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This Week's Headlines

News From ACFAS
Foot and Ankle Surgery
Practice Management
Health Policy and Reimbursement
Medicine, Drugs and Devices

News From ACFAS

Medicare Pay Cut Delayed Yet Again

Late on Nov. 30 President Obama signed H.R. 5712, which will delay a pending 23 percent cut in Medicare physician reimbursement until Dec. 31, according to online news sources. The new legislation also gives physicians a temporary 2.2 percent reimbursement increase.

The next deadline is Jan. 1, when a scheduled 25 percent pay cut is supposed to take effect. Since the 111th Congress ends on Jan. 3, watch for this issue to be postponed yet again when the politically divided 112th Congress takes office.
Latest ACFAS e-Learning Podcast: CRPS

CRPS, or Chronic Regional Pain Syndrome, is still incompletely understood in the medical community. As podcast moderator Christopher D. Lotufo, DPM, FACFAS, notes, “Although there have been a number of studies and articles published on this subject, there is so much to learn regarding how to properly manage CRPS.”

Listen in as Lotufo interviews Lawrence M. Fallat, DPM, FACFAS, on the changing definitions, treatment options, successes, failures and risks he’s encountered in many years of helping patients afflicted with this difficult condition.

Stop by today to explore the new podcast and the entire archive of resources at ACFAS e-Learning.
Reach More Patients with FOOTNOTES

Share the latest foot and ankle health information with your patients and community by downloading the Winter 2010 issue of FOOTNOTES patient newsletter. Inside this issue, readers can learn about:
  • Foot fractures and osteoporosis
  • Keeping your feet fit in the New Year
  • Staying safe while having fun with winter sports
FOOTNOTES is a free member benefit you can customize with your practice’s information. Start spreading your news by downloading your issue today at

Foot and Ankle Surgery

Comparison of the Outcomes of Distraction Osteogenesis for First and Fourth Brachymetatarsia

Researchers compared the outcomes of patients who underwent distraction osteogenesis for the treatment of first and/or fourth brachymetatarsia. Data from 48 patients (64 feet, 74 metatarsals) were reviewed. The indications for surgery included a metatarsal that was at least 10 mm shorter than the adjacent metatarsal and that had an unacceptable cosmetic appearance. The study group comprised 32 first brachymetatarsia in 19 patients (Group A) and 42 fourth brachymetatarsia in 29 patients (Group B). The average duration of follow-up was 58.1 months in Group A and 56.1 in Group B.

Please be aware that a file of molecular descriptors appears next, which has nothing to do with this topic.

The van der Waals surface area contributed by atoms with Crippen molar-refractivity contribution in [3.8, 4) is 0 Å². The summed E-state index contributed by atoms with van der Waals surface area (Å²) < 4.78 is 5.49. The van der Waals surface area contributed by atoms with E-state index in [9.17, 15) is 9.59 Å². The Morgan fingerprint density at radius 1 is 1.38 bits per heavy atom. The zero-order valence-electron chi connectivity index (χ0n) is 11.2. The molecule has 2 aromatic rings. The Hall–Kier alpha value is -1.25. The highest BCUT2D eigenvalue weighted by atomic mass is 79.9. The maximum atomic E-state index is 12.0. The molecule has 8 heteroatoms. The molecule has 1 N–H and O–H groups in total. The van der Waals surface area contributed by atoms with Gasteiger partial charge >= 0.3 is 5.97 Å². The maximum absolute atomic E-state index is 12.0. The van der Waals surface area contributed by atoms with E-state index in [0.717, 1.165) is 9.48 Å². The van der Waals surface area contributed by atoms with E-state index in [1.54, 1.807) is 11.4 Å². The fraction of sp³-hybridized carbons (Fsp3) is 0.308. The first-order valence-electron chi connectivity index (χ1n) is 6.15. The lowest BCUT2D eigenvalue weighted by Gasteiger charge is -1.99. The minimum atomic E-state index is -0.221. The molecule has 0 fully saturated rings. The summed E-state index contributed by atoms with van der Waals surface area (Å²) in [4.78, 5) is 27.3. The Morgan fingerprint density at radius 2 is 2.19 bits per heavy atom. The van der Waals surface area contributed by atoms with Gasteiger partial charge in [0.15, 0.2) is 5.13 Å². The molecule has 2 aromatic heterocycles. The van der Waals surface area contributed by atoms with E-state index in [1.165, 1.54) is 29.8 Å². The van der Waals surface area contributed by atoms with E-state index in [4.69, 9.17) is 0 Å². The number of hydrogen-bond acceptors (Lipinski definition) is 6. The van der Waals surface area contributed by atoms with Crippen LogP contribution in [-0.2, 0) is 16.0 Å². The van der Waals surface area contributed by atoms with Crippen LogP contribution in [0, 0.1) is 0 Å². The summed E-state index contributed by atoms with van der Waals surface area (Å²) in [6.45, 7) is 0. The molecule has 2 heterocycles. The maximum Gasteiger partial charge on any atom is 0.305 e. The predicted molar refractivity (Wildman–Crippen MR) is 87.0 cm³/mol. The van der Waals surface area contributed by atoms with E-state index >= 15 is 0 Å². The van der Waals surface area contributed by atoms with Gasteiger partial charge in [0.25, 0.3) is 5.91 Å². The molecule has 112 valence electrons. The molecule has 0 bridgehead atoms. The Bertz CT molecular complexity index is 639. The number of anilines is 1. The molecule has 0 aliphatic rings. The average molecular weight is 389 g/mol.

All patients were satisfied with the final length of the metatarsal and all had achieved bone union at the time of the last follow-up. The mean lengthening gain was 17.2 mm (42.9%) in Group A and 16.3 mm (37.3%) in Group B. The mean healing index was 71.0 days/cm in Group A and 67.3 days/cm in Group B. The mean AOFAS score was 91.2 points in Group A and 92.8 points in Group B at the last follow-up. The most common complication was metatarsophalangeal joint stiffness, which occurred in 13 rays in Group A and in 12 rays in Group B; malalignment of the lengthened metatarsal was observed six times in each group. No significant intergroup differences in the outcomes were found.

The researchers concluded that distraction osteogenesis for first and/or fourth brachymetatarsia provided successful lengthening of a metatarsal with eventual osseous union and was associated with similar outcomes in terms of healing index, function score, and the prevalence of complications between the two groups, though frequent complications were encountered and no improvement in foot function was found.

From the article of the same title
Journal of Bone and Joint Surgery (American) (11/17/10) Vol. 92, No. 16, P. 2709 Lee, Keun-Bae; Park, Hyeong-Won; Chung, Jae-Yoon

Reliability of MRI Findings of Peroneal Tendinopathy in Patients with Lateral Chronic Ankle Instability

Researchers performed a study to see the reliability of MRI findings of peroneal tendinopathy in patients with chronic lateral ankle instability. Images for 82 patients who had chronic lateral ankle instability and had received surgical treatment between March 2006 and November 2009 were compared with impressions from operating rooms.

Of the 82 cases, 26 were true positives, 38 true negatives, 13 false positives and 5 false negatives. Of 39 cases of peroneal tendinopathy diagnosed from MRI, 14 had peroneal tendon partial tears, 15 tenosynovitis, three dislocations, 17 low-lying muscle bellies, and six peroneus quartus muscles. Of 31 cases of peroneal tendinopathy observed in surgery, 11 had peroneal tendon partial tears, four tenosynovitis, five dislocations, 12 low-lying muscle belliess, and one peroneus quartus muscle. Sensitivity and specificity of peroneal tendinopathy were 83.9 percent and 74.5 percent, respectively. Positive predictive value was 66.7 percent. Negative predictive value was 88.4 percent. Accuracy rate was 78 percent.